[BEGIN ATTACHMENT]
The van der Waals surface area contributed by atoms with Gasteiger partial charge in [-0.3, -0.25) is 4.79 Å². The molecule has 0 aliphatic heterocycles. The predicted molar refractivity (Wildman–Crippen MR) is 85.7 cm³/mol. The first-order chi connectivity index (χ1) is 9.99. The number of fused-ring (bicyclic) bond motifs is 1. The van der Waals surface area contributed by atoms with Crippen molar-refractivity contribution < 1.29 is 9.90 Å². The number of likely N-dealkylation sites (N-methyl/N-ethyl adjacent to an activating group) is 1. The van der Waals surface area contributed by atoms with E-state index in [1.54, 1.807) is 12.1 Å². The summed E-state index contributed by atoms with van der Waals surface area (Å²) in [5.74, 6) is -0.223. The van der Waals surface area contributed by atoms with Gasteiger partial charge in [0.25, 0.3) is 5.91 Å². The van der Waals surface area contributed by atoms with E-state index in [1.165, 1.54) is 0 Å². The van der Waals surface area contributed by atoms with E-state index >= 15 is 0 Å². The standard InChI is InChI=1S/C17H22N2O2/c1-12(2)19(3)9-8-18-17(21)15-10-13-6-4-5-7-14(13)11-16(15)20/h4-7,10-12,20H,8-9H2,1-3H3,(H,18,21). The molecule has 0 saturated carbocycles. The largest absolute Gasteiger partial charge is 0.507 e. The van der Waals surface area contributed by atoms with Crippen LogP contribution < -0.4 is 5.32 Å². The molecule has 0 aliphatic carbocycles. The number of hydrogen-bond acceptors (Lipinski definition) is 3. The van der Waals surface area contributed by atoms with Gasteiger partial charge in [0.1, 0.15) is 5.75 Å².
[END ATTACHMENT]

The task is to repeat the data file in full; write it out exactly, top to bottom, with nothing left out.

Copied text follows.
The van der Waals surface area contributed by atoms with Gasteiger partial charge in [-0.3, -0.25) is 4.79 Å². The molecule has 0 aliphatic heterocycles. The predicted molar refractivity (Wildman–Crippen MR) is 85.7 cm³/mol. The first-order chi connectivity index (χ1) is 9.99. The number of fused-ring (bicyclic) bond motifs is 1. The van der Waals surface area contributed by atoms with Crippen molar-refractivity contribution < 1.29 is 9.90 Å². The number of likely N-dealkylation sites (N-methyl/N-ethyl adjacent to an activating group) is 1. The van der Waals surface area contributed by atoms with E-state index in [1.54, 1.807) is 12.1 Å². The summed E-state index contributed by atoms with van der Waals surface area (Å²) in [5.74, 6) is -0.223. The van der Waals surface area contributed by atoms with Gasteiger partial charge in [0.25, 0.3) is 5.91 Å². The van der Waals surface area contributed by atoms with E-state index in [1.165, 1.54) is 0 Å². The van der Waals surface area contributed by atoms with E-state index >= 15 is 0 Å². The standard InChI is InChI=1S/C17H22N2O2/c1-12(2)19(3)9-8-18-17(21)15-10-13-6-4-5-7-14(13)11-16(15)20/h4-7,10-12,20H,8-9H2,1-3H3,(H,18,21). The molecule has 0 saturated carbocycles. The largest absolute Gasteiger partial charge is 0.507 e. The van der Waals surface area contributed by atoms with Crippen LogP contribution < -0.4 is 5.32 Å². The molecule has 0 aliphatic carbocycles. The number of hydrogen-bond acceptors (Lipinski definition) is 3. The van der Waals surface area contributed by atoms with Gasteiger partial charge in [0.1, 0.15) is 5.75 Å².